• John Yang:

    Well, that was a very narrow decision. It was a seven to two decision but on very narrow grounds. It was on the grounds that the Colorado Civil Rights Commission seemed hostile to the baker's religious beliefs in their proceedings, in their dealings with him.

    So it was a very narrow, very, very narrow decision. They're hoping the proponents of the website designer and her backers are hoping for a broader decision that this will talk about all cases in which people are forced or compelled to deliver sell products to same sex couples.

  • Geoff Bennett:

    Well, let's talk about this other case Moore v. Harper, the Supreme Court will decide whether the North Carolina Supreme Court has the power to strike down the legislature's illegally gerrymandered congressional map for violating North Carolina's constitution. Tell us about that. It sounds really complicated.

  • John Yang:

    It's really complicated, but it could be really significant. This is a long standing fight that's been going on for a while between the North Carolina legislature and the North Carolina State courts over the redistricting maps. The courts threw them out. They said they violated the state constitution ban against gerrymandering, and the — and actually drew a map on their own.

    Now the key to this is the interpretation of a part of the Constitution called the elections clause that says that the times places and manner of holding elections for Senators and Representatives shall be prescribed in each state by the legislature thereof.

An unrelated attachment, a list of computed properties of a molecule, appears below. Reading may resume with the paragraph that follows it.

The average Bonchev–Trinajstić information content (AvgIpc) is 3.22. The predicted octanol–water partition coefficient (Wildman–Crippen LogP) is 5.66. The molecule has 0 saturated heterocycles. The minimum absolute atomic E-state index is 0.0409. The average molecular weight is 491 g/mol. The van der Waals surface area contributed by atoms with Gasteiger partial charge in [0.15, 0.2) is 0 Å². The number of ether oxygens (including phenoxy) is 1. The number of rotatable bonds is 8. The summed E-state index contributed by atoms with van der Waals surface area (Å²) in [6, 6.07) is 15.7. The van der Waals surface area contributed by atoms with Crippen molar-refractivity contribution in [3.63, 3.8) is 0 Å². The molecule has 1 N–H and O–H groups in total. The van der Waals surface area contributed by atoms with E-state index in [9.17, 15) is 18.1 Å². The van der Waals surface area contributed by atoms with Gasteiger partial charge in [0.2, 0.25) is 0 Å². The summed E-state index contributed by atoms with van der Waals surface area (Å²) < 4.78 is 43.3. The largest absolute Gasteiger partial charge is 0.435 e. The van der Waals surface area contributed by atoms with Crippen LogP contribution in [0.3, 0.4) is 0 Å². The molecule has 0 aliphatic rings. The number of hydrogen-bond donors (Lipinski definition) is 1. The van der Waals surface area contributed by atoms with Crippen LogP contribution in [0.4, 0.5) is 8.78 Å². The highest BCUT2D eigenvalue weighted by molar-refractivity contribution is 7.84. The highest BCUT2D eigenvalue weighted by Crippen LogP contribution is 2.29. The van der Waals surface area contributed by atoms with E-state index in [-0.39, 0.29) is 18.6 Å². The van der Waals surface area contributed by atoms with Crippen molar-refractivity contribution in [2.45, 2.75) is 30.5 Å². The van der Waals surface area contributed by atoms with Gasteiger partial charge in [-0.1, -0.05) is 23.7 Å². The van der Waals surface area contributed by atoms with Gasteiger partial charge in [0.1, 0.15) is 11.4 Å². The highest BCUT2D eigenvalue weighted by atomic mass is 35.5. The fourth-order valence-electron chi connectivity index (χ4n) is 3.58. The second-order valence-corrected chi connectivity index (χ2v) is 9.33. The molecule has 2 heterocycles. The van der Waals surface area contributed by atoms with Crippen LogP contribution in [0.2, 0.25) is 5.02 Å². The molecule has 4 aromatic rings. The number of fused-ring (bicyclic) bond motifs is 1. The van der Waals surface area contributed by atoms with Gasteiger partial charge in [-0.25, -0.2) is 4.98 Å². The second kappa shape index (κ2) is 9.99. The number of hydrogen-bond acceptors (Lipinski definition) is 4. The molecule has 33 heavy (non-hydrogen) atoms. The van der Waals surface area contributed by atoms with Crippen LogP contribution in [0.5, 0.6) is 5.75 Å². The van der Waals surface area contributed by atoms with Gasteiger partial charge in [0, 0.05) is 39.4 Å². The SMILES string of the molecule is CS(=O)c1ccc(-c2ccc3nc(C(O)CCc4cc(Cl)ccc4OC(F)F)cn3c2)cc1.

The legislature to the more of this case is Timothy Moore, the Speaker of the House of the North Carolina House. He says that means that the legislature alone can make these decisions that they can't be second guessed. They can't be second guessed by the courts. They can't be held up against the state constitution.

    The opponents on the other side are saying that that is to fine are reading that legislature doesn't just refer to the house of the Senate. It refers to the all of the state machinations in state government.

  • Geoff Bennett:

    So bottom line, then if the court sides in favor with the North Carolina Republicans, what effect what's the implication for federal elections?

  • John Yang:

    Lawyers on both sides use the words revolutionary to talk about this. State constitutional bans on gerrymandering, and in states like Florida, Ohio and North Carolina would likely be struck down independent redistricting commissions, and places like Arizona, California and Michigan would be struck down. And it's important to remember that this is the theory that a lot of the legal advisors to Donald Trump we're using —

  • Geoff Bennett:

    Right.

  • John Yang:

    — to say that the legislatures can appoint electors however they want, regardless of the popular vote, so that illegal experts say would be the next logical step in this argument.

  • Geoff Bennett:

    John Yang, you have a quite a busy week ahead. Thanks for starting here with us.

  • John Yang:

    Thanks, Geoff.